The LivePlan is configured to show only entities assigned to a TimePoint (which most of the time means the current sprint). It shows only leaves of the work item work-break structure (i.e. it doesn’t render User Stories on the plan if a corresponding User Story has child items – improvements, tasks or defects).

The LivePlan reflects holidays and other non-working days (configured in the global working calendar), vacation times and/or days off (configured in developers’ personal working calendars), and items from different projects. This way it presents very readable and clear information whether or not the Sprint goals are still achievable, if performance of the team is sufficient to complete the goals in the sprint time frame, if there are delays, and if yes, who is overloaded and which tasks are at risk.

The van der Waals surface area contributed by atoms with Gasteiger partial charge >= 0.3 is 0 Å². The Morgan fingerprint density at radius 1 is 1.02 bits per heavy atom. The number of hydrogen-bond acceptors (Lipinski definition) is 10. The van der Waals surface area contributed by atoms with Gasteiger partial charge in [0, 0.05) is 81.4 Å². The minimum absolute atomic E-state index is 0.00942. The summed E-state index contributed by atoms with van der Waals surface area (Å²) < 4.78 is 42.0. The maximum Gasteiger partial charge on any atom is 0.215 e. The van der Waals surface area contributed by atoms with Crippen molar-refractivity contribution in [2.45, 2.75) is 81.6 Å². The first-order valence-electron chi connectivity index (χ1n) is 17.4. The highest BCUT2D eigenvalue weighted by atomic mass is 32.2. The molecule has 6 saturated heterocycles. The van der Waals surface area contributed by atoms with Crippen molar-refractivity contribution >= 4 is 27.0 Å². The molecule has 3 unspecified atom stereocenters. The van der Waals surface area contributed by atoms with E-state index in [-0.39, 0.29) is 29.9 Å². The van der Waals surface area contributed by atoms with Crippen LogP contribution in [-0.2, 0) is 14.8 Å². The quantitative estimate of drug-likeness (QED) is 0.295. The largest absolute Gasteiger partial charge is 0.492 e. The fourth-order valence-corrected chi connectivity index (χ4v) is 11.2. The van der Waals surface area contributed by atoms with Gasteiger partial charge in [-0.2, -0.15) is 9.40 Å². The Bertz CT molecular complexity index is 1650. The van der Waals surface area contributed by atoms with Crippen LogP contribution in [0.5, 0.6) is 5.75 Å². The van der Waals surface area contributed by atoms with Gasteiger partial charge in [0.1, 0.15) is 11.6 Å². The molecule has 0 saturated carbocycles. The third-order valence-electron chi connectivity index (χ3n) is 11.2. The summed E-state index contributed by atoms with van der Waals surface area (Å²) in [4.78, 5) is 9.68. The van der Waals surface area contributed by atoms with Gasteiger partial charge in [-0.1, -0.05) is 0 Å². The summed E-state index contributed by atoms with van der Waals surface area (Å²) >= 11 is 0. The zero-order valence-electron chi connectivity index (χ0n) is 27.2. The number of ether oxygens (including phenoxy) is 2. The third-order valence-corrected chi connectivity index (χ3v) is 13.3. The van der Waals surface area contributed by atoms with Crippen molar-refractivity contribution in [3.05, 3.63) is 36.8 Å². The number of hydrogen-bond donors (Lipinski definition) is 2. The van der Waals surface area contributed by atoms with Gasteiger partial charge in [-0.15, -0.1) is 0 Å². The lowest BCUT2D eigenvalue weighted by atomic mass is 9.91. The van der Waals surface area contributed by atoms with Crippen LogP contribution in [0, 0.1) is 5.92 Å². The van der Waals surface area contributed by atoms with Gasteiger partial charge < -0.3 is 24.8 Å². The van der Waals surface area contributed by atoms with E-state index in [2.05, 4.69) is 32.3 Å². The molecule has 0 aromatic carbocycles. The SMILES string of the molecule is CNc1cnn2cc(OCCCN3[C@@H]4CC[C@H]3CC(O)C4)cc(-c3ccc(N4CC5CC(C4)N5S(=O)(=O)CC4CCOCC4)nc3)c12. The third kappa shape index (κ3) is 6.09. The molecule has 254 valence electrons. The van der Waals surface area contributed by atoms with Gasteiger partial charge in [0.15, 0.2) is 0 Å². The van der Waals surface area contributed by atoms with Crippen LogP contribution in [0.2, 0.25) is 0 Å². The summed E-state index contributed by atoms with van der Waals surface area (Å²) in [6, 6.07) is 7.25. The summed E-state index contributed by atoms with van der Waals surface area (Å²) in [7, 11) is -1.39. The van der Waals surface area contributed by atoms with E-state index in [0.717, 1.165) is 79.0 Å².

The plan is ordered by priorities and severities in the way developers have agreed upon in the Planning Meeting (Part II) . Correspondingly, at the end of the plan should be less important items.

In addition to the LivePlan we have Wiki pages that highlight the progress of the team and remaining time:

Remaining Estimate Wiki Page (click to enlarge)
Task Board (click to enlarge)

Remaining Estimate Wiki Page (click to enlarge)
Remaining Estimate Wiki Page (click to enlarge)

Polarion’s Road Map view also gives a clear picture of the work items in tabular form:

Polarion Road Map View (click to enlarge)
Polarion Road Map View (click to enlarge)

Testing and Documentation

As implementation enters the “Implemented” state, it should be taken over to QA and Documentation.